Ericsson Globe
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Ericsson Globe

Avicii Arena
Globen
Avicii arena logo.svg
Globen 30 år, febr 2019a.jpg
Globe celebrates 30 years, February 2019
Former namesStockholm Globe Arena (1989-2009)
Ericsson Globe (2009-2021)
Location121 77 Johanneshov, Stockholm, Sweden
Coordinates59°17?36.80?N 18°04?59.65?E / 59.2935556°N 18.0832361°E / 59.2935556; 18.0832361Coordinates: 59°17?36.80?N 18°04?59.65?E / 59.2935556°N 18.0832361°E / 59.2935556; 18.0832361
Public transitStockholm metro symbol.svg Globen
OwnerCity of Stockholm via SGA Fastigheter
OperatorAEG Live
Capacity13,850 (ice hockey)
16,000 (concerts)
Record attendance17,303 (Metallica, 5 May 2018)[1]
Construction
Broke ground10 September 1986 (1986-09-10)
Built1986-1989
Opened19 February 1989 (1989-02-19)
ArchitectSvante Berg, Lars Vretblad
Tenants
Sweden men's national ice hockey team
AIK Hockey
Djurgårdens IF Hockey
Website
aviciiarena.se

Avicii Arena,[2] originally known as Stockholm Globe Arena and previously as Ericsson Globe, but commonly referred to in Swedish simply as Globen (pronounced ['?l?:b?n] ; "the Globe"), is an indoor arena located in Stockholm Globe City, Johanneshov district of Stockholm, Sweden.

Construction

Aerial view, April 2018.

Avicii Arena is the largest hemispherical building on Earth and took two and a half years to build.[3] Shaped like a large white ball, it has a diameter of 110 metres (360 ft) and an inner height of 85 metres (279 ft). The volume of the building is 605,000 cubic metres (21,400,000 cu ft) and it has a seating capacity of 16,000 spectators for shows and concerts, and 13,850 for ice hockey. In the upper area there are 40 VIP boxes and a restaurant.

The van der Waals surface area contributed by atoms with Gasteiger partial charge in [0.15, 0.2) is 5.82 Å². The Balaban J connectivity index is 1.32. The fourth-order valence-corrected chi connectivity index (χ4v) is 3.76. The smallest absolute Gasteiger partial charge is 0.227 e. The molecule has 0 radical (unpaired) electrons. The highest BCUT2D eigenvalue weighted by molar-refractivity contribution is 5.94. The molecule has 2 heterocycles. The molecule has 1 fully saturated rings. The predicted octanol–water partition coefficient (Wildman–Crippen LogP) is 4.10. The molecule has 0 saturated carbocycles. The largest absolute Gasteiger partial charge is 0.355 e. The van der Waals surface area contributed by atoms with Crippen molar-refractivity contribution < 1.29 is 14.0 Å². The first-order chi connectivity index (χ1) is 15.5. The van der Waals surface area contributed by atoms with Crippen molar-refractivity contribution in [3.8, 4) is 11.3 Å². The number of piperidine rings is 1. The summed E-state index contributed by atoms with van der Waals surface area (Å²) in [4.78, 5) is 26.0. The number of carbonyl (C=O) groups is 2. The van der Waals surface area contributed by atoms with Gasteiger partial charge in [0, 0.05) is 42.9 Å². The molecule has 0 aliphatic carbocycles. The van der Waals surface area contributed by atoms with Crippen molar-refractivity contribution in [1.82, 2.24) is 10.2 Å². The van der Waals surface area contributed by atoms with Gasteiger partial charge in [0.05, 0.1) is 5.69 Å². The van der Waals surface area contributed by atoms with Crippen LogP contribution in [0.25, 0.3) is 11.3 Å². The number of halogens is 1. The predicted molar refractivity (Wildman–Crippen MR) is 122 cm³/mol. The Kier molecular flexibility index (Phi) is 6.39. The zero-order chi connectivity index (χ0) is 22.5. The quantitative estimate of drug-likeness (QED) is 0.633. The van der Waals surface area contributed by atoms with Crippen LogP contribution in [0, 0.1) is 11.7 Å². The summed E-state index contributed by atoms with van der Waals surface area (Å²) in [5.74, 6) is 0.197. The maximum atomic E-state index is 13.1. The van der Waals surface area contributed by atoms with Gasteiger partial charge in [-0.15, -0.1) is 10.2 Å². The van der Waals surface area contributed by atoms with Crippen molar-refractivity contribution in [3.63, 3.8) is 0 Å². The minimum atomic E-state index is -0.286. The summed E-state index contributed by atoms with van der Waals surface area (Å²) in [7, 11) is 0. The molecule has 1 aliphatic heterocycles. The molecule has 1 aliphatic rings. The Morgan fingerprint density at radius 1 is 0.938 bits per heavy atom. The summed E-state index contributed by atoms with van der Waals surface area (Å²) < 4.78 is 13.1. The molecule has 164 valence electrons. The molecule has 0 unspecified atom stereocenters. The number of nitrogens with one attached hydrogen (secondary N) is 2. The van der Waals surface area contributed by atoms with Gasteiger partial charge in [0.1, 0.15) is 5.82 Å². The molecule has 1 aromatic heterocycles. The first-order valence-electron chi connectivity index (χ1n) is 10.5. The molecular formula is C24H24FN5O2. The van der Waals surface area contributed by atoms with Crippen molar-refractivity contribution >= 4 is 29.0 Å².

The steel, concrete and glass construction designed by the architects Berg Arkitektkontor AB is supported by a MERO space structure. It represents the Sun in the Sweden Solar System, the world's largest scale model of the Solar System.[4]

History

View of Globen from the east side.

Globen was inaugurated on 19 February 1989 after a construction period of less than three years. The first major event was the Melodifestivalen 1989.

On 2 February 2009, the naming rights to the Stockholm Globe Arena were officially acquired by Swedish telecommunications company Ericsson, and it became known as the Ericsson Globe.[5]

In May 2021, it was announced that the arena would be renamed the Avicii Arena in honour of late Swedish musician Avicii. To celebrate the new name, the Royal Stockholm Philharmonic Orchestra recorded a performance of the Avicii song "For a Better Day", with vocals provided by 14-year-old Swedish singer Ella Tiritiello.[2][6]

Tenants

The Globe is primarily used for ice hockey, and is the former home arena of AIK, Djurgårdens IF, and Hammarby IF. It is also used for musical performances as well as other sports than ice hockey, for example futsal (indoor football). The third team to play a home game in their league was Huddinge IK (three home games there, all in 1993), followed by Hammarby IF (20 home games in The Globen to this day) and AC Camelen (one game in 1998, in the sixth level league, with 92 spectators).